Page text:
If you don't have a car, New Orleans is probably your best bet. Rent is probably on the high side for what you could get if you had a car, but it's drastically cheaper than New York, at least.

If you have a car, I'd suggest:

Mobile, Alabama
Natchitoches, Louisiana (a touch on the cold side, but still stays firmly above freezing on all but one or two very cold nights)
Gainesville, FL
Natchez, Mississippi

I would avoid most of coastal Louisiana aside from New Orleans. Because of the oil industry, housing prices are drastically inflated, and none of the towns are nice enough to warrant spending that kind of money. If you're going to spend $600 on an apartment, better to do it in the Marigny than in some nowheresville dump where everybody will hate you* and the only rentals are in dodgy areas, anyway.

For most of the towns I listed above, your best bet might be to make some phone calls, or maybe try AirBnB. New Orleans seems to use Craigslist a fair amount.

*I grew up in a small coastal Louisiana oil town, so I get to say this.
posted by Sara C. at 3:05 PM on November 16, 2012 [1 favorite]

Do you have to be on a coast? The Death Valley area and the Las Vegas area are worth considering. (I would say Arizona, too, but the state politics are so dreadful at the moment that no.)
posted by Sidhedevil at 3:19 PM on November 16, 2012

I would avoid Greenville; it's way colder there than it is where I live on the coast of SC & we get some pretty cold days that don't meet your temperature criteria.
posted by Kronur at 3:42 PM on November 16, 2012

Why not go further south? Mexico, Costa Rica, Belize, etc? I think it would be cheaper, and probably warmer and sunnier too.
posted by three_red_balloons at 4:12 PM on November 16, 2012

Response by poster: jabes: I hadn't really considered much of Florida until I realized how much warmer it was compared to the rest of the South (which I'd assumed would be, on the whole, much warmer than most of it turned out to be); I'll definitely keep DB in mind and do some heavy PadMapper scrolling all around the state.

pearlybob: Heh, "worst-case" probably isn't the right word for it ... yeah, I think Savannah would be a fantastic place to end up for the winter! But, it hits some similar sweet spots that NYC does, and I think I'm looking for something that isn't as outwardly stimulating as Savannah. Again, though, if I ended up there, I think I'd be happy enough :)

cccp47: Greenville is, in fact, kinda on the chilly side in Jan/Feb!

Ruthless Bunny: Cool, will look around that area in FL / Panhandle and some of those places in GA (Tybee Island had come up in an earlier search).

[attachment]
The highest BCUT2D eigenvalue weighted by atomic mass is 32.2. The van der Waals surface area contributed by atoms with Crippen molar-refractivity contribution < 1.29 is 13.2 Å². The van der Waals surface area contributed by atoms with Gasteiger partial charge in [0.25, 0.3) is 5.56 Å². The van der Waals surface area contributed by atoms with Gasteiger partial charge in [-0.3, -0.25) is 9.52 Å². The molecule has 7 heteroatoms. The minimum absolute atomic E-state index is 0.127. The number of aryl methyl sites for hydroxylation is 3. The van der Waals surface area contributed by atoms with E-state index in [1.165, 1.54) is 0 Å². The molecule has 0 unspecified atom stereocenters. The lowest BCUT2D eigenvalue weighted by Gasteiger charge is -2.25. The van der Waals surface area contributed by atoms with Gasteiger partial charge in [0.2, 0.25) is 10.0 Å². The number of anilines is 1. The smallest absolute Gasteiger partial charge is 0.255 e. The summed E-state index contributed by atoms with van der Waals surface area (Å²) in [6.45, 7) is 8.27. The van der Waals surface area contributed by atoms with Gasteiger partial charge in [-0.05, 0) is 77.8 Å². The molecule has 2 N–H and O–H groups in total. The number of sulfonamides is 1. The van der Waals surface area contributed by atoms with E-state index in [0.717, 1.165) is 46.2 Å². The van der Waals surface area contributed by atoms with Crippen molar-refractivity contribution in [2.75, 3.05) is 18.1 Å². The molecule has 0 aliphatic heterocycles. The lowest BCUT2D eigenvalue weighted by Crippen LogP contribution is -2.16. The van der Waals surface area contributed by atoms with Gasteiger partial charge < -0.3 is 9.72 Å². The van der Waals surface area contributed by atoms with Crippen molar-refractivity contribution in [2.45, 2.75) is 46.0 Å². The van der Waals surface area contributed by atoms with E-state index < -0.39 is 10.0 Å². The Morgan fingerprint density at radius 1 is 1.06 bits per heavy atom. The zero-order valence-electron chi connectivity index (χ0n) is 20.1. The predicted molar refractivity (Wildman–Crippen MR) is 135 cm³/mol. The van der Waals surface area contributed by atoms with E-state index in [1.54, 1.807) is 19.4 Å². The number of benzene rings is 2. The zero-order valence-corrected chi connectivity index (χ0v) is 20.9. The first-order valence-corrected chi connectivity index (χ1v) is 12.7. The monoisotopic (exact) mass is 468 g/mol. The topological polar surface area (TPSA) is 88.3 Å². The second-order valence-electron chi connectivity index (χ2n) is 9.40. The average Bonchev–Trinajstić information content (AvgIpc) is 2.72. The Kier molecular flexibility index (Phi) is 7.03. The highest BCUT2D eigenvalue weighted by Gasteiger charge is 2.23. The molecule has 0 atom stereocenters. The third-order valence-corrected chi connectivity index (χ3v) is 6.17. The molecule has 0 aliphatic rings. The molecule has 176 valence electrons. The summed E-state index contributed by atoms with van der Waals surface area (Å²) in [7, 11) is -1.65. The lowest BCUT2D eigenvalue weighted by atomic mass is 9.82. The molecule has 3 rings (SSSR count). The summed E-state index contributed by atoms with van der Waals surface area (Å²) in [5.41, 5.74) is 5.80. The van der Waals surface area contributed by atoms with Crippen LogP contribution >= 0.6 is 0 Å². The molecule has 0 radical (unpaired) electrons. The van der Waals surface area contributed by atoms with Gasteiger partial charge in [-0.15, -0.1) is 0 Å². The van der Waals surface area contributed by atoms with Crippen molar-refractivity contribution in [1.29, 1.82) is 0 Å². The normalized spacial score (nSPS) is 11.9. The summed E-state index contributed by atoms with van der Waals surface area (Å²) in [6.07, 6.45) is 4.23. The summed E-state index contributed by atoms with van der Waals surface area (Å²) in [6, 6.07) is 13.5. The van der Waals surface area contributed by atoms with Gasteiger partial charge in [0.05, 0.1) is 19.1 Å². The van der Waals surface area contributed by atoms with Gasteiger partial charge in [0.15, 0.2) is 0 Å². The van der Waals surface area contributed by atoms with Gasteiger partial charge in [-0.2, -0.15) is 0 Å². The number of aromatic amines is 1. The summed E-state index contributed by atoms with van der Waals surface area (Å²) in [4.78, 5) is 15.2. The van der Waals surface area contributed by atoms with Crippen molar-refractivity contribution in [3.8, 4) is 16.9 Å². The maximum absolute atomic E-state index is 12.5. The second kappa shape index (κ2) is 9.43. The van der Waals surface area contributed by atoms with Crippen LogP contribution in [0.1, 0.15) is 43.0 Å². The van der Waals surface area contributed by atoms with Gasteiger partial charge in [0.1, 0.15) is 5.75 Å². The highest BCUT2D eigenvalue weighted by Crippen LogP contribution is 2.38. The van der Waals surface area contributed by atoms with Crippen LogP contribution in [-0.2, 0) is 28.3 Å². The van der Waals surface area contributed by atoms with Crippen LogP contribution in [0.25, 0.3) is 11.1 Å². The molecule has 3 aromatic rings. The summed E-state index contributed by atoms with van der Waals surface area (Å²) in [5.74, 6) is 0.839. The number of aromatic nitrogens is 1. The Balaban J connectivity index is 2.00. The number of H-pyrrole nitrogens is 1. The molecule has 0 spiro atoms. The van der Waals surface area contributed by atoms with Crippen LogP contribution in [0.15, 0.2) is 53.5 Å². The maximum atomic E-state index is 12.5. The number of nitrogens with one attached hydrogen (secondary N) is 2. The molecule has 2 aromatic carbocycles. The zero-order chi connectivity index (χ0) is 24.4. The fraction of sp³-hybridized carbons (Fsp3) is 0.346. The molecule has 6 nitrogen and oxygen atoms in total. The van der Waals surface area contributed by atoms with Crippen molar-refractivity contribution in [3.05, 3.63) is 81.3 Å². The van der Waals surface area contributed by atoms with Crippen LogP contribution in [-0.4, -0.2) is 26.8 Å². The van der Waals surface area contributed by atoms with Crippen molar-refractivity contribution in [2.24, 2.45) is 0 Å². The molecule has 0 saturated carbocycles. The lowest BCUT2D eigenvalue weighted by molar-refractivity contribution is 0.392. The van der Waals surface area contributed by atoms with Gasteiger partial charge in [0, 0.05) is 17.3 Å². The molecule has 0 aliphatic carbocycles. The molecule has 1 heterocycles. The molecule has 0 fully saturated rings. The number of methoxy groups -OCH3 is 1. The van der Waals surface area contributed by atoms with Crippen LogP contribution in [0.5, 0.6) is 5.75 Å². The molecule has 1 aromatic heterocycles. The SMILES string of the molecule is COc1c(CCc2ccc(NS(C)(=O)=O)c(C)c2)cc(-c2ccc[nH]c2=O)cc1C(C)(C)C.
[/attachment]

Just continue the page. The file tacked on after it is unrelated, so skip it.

"And it doesn't fit your idea of weather at all, but if I wanted to get away from it all, but feel all bundled up in a wooded area, good internet and have access to grocery stores, etc. I can't help but think that Gatlinburg, TN would be an awesome place!"

Heh, that's kind of the atmosphere I'm looking for, but just farther down south!

Monsieur Caution: Yep, starting to look like FL might be where to do some heavy researching.

Sara C.: Yeah, I wanted to leave out the fact that I don't have a car because I thought it might dissuade some suggestions. The truth is that, as inconvenient as being carless would be in a lot of these places, I think I can manage it for a short period like this. Depends on the town / how far away certain things are / etc., but for the most part I'm okay with being somewhat marooned.

I'm surprised to hear about coastal Louisiana-- that's really good to know. New Orleans is kind of a Savannah back-up and, like Savannah, it shares a lot of appeals with NYC and would probably be easier to find an apt., although probably not as cheap as I'd hope. Natchez is on my to-check-out list, too.

Sidhedevil: I know, there really isn't a solid reason why I'm not considering the Southwest area more. I think I'd just rather be a bus/train/car ride away from the East Coast rather than a plane-ticket away? Although, if something incredible presents itself out there, I think I'd jump at the chance.

three_red_balloons: I think the only reason I haven't considered going SoB is that I'd rather not have another layer of hassle on top of getting acclimated to a place quickly and getting straight to work. In most other cases, I'd be looking at Central America / South America immediately.

Thank you for the valuable suggestions so far!
posted by NolanRyanHatesMatches at 6:26 PM on November 16, 2012

Just to clarify, it's not that being carless in most of these places would be impossible. Hell, I lived in Natchitoches, LA, for two years without a car and it was great.

It's that getting to these places from an airport without a car is going to be difficult.
posted by Sara C. at 6:41 PM on November 16, 2012

I would STILL move to Savannah in a heartbeat - I'm from NYC when I discovered it in the winter months - moved to NZ instead when I actually made the Big Jump.

Savannah. Savannah.

Maybe I am just romantic?

If I could now easily go back and forth, that is where I would land for my "forth."

Let me know how it turns out. I'm still sad I missed my chance. What a lovely city in the winter!
posted by jbenben at 10:37 PM on November 16, 2012

*Really Cheap Rent (and How to Find It)*
In NYC, I'm used to paying between $600/mo - $900/mo in rent, and I'd really love to take a break from that :)

I just want to pull this out and be clear on it -- you have a NYC apartment for $600 a month? And you say you're looking for "much, much cheaper."

So it sounds like you want to pay rent of about $100 to $200 a month.

How much squalor are you willing to put up with? Are you OK with a room in a shared house? You're working on an internet-related project, so you'll have expensive computer equipment with you ... can you deal with a crime-ridden neighborhood?